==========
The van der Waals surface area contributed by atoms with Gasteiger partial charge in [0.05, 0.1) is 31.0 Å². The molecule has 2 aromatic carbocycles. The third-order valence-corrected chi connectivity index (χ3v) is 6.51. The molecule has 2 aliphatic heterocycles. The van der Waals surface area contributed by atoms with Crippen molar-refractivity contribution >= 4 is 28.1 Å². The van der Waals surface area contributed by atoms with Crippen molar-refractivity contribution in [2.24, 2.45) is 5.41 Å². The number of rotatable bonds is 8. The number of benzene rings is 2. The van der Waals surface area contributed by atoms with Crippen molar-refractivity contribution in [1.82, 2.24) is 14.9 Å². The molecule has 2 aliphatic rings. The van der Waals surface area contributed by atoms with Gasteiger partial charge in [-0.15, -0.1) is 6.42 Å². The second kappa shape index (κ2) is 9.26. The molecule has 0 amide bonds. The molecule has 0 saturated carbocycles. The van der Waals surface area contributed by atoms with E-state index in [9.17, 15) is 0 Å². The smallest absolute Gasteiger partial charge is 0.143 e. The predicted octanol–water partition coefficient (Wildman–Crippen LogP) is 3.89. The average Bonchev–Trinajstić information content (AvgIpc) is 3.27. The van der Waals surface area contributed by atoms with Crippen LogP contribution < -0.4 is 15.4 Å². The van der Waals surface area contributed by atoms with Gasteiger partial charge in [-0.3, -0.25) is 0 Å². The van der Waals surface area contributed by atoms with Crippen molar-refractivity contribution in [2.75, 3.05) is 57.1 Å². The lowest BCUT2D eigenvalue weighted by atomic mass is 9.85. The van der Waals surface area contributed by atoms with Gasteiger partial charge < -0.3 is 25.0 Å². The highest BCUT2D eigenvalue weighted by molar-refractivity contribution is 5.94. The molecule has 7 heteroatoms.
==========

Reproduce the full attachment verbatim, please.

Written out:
The van der Waals surface area contributed by atoms with Gasteiger partial charge in [0.05, 0.1) is 31.0 Å². The molecule has 2 aromatic carbocycles. The third-order valence-corrected chi connectivity index (χ3v) is 6.51. The molecule has 2 aliphatic heterocycles. The van der Waals surface area contributed by atoms with Crippen molar-refractivity contribution >= 4 is 28.1 Å². The van der Waals surface area contributed by atoms with Crippen molar-refractivity contribution in [2.24, 2.45) is 5.41 Å². The number of rotatable bonds is 8. The number of benzene rings is 2. The van der Waals surface area contributed by atoms with Crippen molar-refractivity contribution in [1.82, 2.24) is 14.9 Å². The molecule has 2 aliphatic rings. The van der Waals surface area contributed by atoms with Gasteiger partial charge in [-0.15, -0.1) is 6.42 Å². The second kappa shape index (κ2) is 9.26. The molecule has 0 amide bonds. The molecule has 0 saturated carbocycles. The van der Waals surface area contributed by atoms with E-state index in [9.17, 15) is 0 Å². The smallest absolute Gasteiger partial charge is 0.143 e. The predicted octanol–water partition coefficient (Wildman–Crippen LogP) is 3.89. The average Bonchev–Trinajstić information content (AvgIpc) is 3.27. The van der Waals surface area contributed by atoms with Crippen LogP contribution < -0.4 is 15.4 Å². The van der Waals surface area contributed by atoms with Gasteiger partial charge in [-0.3, -0.25) is 0 Å². The van der Waals surface area contributed by atoms with Crippen molar-refractivity contribution in [2.75, 3.05) is 57.1 Å². The lowest BCUT2D eigenvalue weighted by atomic mass is 9.85. The van der Waals surface area contributed by atoms with Gasteiger partial charge < -0.3 is 25.0 Å². The highest BCUT2D eigenvalue weighted by molar-refractivity contribution is 5.94. The molecule has 7 heteroatoms.